442nd Regiment is the Most Decorated Unit in U.S. Military History

November 11, 2021

Soon after the Japanese Empire attacked Pearl Harbor on December 7, 1941, President Roosevelt (D) signed Executive Order 9066, which effectively placed over 100,000 Japanese residents—many were American citizens—on the West Coast into concentration camps.

This came as American propaganda reels went out of their way to point out German-Americans aren’t really “German,” and showcased Admiral Nimitz and General Eisenhower as examples of good Germans. However, all Japanese-Americans were still considered “Japanese.”

On this backdrop, thousands of second-generation Japanese-Americans (Nisei) joined the newly activated 442nd Regimental Combat Team on February 1, 1943, which mainly consisted of Japanese-American and some Korean-Americans from Hawaii.

The motto of the unit was “Go For Broke,” a phrase that meant putting everything on the line in an effort to win big.

U.S. Senator Daniel Inouye

By April 22, 1944, the men of the 442nd completed training and left Camp Shelby in Mississippi for the European front. They arrived in Italy in June 1944 and quickly began fighting alongside the 100th Infantry Battalion.

The 442nd earned a reputation for banzai charging German lines and quickly overrunning them.

The unit, totaling about 18,000 men, earned over 4,000 Purple Hearts, 4,000 Bronze Stars, 560 Silver Star Medals, 21 Medals of Honor, and seven Presidential Unit Citations. The viciousness of the 442nd and their appearance confused many members of the Wehrmacht (German army).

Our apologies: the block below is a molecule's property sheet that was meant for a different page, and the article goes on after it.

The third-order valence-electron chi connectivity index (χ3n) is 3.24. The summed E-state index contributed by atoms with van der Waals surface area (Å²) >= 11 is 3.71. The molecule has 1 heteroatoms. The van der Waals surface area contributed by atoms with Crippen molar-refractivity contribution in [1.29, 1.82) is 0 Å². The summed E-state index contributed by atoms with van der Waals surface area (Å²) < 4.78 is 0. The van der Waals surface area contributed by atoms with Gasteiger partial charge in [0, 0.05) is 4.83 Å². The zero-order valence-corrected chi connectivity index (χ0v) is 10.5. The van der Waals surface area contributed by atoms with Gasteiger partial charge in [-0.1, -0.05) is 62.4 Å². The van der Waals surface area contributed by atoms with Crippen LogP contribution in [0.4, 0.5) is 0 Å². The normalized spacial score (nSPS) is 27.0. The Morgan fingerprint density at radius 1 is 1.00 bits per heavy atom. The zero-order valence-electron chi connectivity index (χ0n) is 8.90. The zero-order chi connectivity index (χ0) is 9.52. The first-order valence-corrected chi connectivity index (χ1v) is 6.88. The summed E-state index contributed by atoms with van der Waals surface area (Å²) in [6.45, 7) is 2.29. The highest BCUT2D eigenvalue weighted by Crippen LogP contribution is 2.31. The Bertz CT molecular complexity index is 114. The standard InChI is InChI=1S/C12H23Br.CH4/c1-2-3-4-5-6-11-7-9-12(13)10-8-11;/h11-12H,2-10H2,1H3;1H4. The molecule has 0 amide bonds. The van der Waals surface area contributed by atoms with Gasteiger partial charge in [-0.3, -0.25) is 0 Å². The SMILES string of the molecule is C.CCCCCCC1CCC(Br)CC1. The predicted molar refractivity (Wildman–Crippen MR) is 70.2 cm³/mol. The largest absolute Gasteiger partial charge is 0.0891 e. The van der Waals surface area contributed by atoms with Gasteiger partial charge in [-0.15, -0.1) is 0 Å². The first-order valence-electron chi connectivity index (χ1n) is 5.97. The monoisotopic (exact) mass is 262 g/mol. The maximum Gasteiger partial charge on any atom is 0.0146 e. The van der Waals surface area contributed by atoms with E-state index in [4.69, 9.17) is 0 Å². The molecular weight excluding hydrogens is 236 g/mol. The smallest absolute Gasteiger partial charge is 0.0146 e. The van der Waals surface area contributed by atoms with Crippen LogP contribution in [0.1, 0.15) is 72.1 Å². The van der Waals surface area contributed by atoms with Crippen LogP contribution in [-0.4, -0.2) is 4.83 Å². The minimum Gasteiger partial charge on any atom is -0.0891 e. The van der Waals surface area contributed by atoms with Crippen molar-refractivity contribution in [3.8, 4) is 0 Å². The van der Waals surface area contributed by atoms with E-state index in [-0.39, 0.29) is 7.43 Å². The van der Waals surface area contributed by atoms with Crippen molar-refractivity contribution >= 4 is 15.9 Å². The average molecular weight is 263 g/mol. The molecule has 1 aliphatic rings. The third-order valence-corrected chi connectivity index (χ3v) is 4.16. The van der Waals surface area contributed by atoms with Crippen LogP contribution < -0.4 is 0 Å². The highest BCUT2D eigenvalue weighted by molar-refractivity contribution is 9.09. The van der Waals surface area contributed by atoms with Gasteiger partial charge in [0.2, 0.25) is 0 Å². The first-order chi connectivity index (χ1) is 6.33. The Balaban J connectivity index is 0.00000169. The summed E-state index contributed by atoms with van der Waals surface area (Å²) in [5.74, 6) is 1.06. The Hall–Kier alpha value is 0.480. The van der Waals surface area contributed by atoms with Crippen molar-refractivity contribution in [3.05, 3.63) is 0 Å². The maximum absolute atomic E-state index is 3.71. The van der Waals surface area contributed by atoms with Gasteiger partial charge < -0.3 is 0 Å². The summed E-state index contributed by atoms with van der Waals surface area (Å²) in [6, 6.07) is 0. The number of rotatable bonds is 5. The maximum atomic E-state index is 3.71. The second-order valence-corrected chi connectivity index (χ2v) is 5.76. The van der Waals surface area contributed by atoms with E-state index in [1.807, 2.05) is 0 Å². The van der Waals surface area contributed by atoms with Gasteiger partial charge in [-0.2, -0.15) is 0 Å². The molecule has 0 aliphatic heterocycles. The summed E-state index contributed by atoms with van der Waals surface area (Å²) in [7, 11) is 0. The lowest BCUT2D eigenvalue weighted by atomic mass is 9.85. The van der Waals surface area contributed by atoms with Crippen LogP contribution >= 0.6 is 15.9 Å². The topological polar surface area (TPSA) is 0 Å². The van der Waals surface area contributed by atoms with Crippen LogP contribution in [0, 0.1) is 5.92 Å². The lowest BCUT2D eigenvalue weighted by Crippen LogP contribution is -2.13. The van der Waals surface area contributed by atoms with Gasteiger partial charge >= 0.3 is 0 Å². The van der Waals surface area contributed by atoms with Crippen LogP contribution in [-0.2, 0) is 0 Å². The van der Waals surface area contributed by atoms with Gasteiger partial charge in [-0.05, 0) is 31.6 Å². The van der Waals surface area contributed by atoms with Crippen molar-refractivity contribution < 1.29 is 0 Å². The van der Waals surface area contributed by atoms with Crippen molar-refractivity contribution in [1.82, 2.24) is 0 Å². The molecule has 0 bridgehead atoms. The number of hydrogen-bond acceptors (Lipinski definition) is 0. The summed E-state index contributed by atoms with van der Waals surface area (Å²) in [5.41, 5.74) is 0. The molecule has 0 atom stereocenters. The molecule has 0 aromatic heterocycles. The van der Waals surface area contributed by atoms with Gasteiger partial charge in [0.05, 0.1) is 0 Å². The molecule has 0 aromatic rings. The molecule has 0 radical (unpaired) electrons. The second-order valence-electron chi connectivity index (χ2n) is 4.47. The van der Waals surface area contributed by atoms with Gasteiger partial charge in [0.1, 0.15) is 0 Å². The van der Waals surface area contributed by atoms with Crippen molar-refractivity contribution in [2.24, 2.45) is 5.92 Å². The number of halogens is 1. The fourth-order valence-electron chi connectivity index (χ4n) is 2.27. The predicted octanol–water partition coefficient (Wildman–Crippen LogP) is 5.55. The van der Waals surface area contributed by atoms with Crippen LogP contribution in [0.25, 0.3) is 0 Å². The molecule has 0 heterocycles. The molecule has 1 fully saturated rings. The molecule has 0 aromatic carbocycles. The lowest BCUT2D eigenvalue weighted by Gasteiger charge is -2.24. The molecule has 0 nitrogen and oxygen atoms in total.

Many instances where injured German soldiers would scream, “I thought we’re allies!?” during battle before getting bayonetted or pistol-whipped by members of the 442nd in the middle of a banzai charge were recorded. The men actually screaming “Banzai!” added to the German soldier’s confusion.

This was especially prevalent in the Rhineland Campaign when the 442nd rescued over 200 men of the 141st Infantry Regiment encircled by German troops. After six days of fighting, a banzai charge broke through German lines and allowed the unit to rescue 211 men.

President Harry S. Truman removes his hat in front of the color guard of the 442nd. Image via Harry S. Truman Presidential Library

However, banzai charges came at a staggering cost. The 442nd suffered over 800 casualties with 30 KIA in that battle. The incident was since named The Rescue of the “Lost Battalion.”

Despite all odds from years of suspicion and racism at home, the 442nd bravely and honorably fought for their country and proved they were just as American as anyone else. They still remain the most decorated unity in U.S. military history.

Feature Image via The National World War II Museum

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